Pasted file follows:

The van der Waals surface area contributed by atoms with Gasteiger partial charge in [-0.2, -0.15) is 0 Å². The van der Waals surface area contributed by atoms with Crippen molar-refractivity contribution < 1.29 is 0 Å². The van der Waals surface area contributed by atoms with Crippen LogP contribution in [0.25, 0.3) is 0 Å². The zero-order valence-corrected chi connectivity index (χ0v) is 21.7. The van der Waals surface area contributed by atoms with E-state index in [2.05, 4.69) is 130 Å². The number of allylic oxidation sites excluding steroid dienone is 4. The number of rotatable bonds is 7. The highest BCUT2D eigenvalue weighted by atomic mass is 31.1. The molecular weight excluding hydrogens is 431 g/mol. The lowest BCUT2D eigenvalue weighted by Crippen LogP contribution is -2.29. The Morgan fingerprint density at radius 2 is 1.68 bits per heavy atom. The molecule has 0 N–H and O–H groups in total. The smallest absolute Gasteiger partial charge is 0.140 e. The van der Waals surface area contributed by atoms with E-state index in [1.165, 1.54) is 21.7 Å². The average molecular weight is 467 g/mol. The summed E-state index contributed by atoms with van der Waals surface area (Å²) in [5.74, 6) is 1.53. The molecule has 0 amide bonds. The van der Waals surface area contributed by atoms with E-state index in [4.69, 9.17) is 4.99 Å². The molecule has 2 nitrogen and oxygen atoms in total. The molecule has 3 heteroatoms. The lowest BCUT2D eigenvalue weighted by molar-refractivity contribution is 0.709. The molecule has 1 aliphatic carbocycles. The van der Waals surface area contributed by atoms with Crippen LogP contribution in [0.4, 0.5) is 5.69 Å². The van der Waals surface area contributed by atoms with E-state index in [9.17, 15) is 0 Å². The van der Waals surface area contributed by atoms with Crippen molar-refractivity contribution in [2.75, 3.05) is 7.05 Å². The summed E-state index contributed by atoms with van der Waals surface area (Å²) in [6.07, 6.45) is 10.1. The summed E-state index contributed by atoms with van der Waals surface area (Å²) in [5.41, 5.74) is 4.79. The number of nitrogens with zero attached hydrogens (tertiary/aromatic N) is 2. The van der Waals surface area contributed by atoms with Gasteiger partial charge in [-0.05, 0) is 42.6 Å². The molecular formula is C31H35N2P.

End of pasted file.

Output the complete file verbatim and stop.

The van der Waals surface area contributed by atoms with Gasteiger partial charge in [-0.2, -0.15) is 0 Å². The van der Waals surface area contributed by atoms with Crippen molar-refractivity contribution < 1.29 is 0 Å². The van der Waals surface area contributed by atoms with Crippen LogP contribution in [0.25, 0.3) is 0 Å². The zero-order valence-corrected chi connectivity index (χ0v) is 21.7. The van der Waals surface area contributed by atoms with E-state index in [2.05, 4.69) is 130 Å². The number of allylic oxidation sites excluding steroid dienone is 4. The number of rotatable bonds is 7. The highest BCUT2D eigenvalue weighted by atomic mass is 31.1. The molecular weight excluding hydrogens is 431 g/mol. The lowest BCUT2D eigenvalue weighted by Crippen LogP contribution is -2.29. The Morgan fingerprint density at radius 2 is 1.68 bits per heavy atom. The molecule has 0 N–H and O–H groups in total. The smallest absolute Gasteiger partial charge is 0.140 e. The van der Waals surface area contributed by atoms with E-state index in [1.165, 1.54) is 21.7 Å². The average molecular weight is 467 g/mol. The summed E-state index contributed by atoms with van der Waals surface area (Å²) in [5.74, 6) is 1.53. The molecule has 0 amide bonds. The van der Waals surface area contributed by atoms with E-state index in [4.69, 9.17) is 4.99 Å². The molecule has 2 nitrogen and oxygen atoms in total. The molecule has 3 heteroatoms. The lowest BCUT2D eigenvalue weighted by molar-refractivity contribution is 0.709. The molecule has 1 aliphatic carbocycles. The van der Waals surface area contributed by atoms with Crippen LogP contribution in [0.4, 0.5) is 5.69 Å². The van der Waals surface area contributed by atoms with E-state index in [9.17, 15) is 0 Å². The van der Waals surface area contributed by atoms with Crippen molar-refractivity contribution in [2.75, 3.05) is 7.05 Å². The summed E-state index contributed by atoms with van der Waals surface area (Å²) in [6.07, 6.45) is 10.1. The summed E-state index contributed by atoms with van der Waals surface area (Å²) in [5.41, 5.74) is 4.79. The number of nitrogens with zero attached hydrogens (tertiary/aromatic N) is 2. The van der Waals surface area contributed by atoms with Gasteiger partial charge in [-0.05, 0) is 42.6 Å². The molecular formula is C31H35N2P.